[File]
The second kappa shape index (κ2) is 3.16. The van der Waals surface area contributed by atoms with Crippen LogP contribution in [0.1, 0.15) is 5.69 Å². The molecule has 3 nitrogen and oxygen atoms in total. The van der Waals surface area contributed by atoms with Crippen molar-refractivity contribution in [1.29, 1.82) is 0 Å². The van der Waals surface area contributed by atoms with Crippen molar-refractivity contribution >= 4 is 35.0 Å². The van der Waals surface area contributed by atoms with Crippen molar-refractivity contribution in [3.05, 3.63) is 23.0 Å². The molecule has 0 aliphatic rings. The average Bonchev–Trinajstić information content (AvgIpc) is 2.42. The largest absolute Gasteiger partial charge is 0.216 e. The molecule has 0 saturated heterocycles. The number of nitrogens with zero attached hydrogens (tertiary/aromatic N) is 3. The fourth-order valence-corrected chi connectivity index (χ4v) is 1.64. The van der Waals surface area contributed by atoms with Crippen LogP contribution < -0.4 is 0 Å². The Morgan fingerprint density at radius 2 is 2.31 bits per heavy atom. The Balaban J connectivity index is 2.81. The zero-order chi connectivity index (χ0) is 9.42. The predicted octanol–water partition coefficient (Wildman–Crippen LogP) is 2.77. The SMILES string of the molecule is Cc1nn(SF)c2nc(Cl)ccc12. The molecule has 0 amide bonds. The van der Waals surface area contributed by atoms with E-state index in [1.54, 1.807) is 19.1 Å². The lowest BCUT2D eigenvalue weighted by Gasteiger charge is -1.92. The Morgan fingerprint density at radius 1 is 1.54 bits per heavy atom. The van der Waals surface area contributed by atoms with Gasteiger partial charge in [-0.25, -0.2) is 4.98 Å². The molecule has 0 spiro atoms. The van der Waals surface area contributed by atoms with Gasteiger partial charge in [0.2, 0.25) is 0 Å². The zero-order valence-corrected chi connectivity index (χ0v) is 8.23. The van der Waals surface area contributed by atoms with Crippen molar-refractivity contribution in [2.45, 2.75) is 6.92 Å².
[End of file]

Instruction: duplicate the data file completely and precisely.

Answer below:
The second kappa shape index (κ2) is 3.16. The van der Waals surface area contributed by atoms with Crippen LogP contribution in [0.1, 0.15) is 5.69 Å². The molecule has 3 nitrogen and oxygen atoms in total. The van der Waals surface area contributed by atoms with Crippen molar-refractivity contribution in [1.29, 1.82) is 0 Å². The van der Waals surface area contributed by atoms with Crippen molar-refractivity contribution >= 4 is 35.0 Å². The van der Waals surface area contributed by atoms with Crippen molar-refractivity contribution in [3.05, 3.63) is 23.0 Å². The molecule has 0 aliphatic rings. The average Bonchev–Trinajstić information content (AvgIpc) is 2.42. The largest absolute Gasteiger partial charge is 0.216 e. The molecule has 0 saturated heterocycles. The number of nitrogens with zero attached hydrogens (tertiary/aromatic N) is 3. The fourth-order valence-corrected chi connectivity index (χ4v) is 1.64. The van der Waals surface area contributed by atoms with Crippen LogP contribution < -0.4 is 0 Å². The Morgan fingerprint density at radius 2 is 2.31 bits per heavy atom. The Balaban J connectivity index is 2.81. The zero-order chi connectivity index (χ0) is 9.42. The predicted octanol–water partition coefficient (Wildman–Crippen LogP) is 2.77. The SMILES string of the molecule is Cc1nn(SF)c2nc(Cl)ccc12. The molecule has 0 amide bonds. The van der Waals surface area contributed by atoms with E-state index in [1.54, 1.807) is 19.1 Å². The lowest BCUT2D eigenvalue weighted by Gasteiger charge is -1.92. The Morgan fingerprint density at radius 1 is 1.54 bits per heavy atom. The van der Waals surface area contributed by atoms with Gasteiger partial charge in [-0.25, -0.2) is 4.98 Å². The molecule has 0 spiro atoms. The van der Waals surface area contributed by atoms with Gasteiger partial charge in [0.2, 0.25) is 0 Å². The zero-order valence-corrected chi connectivity index (χ0v) is 8.23. The van der Waals surface area contributed by atoms with Crippen molar-refractivity contribution in [2.45, 2.75) is 6.92 Å².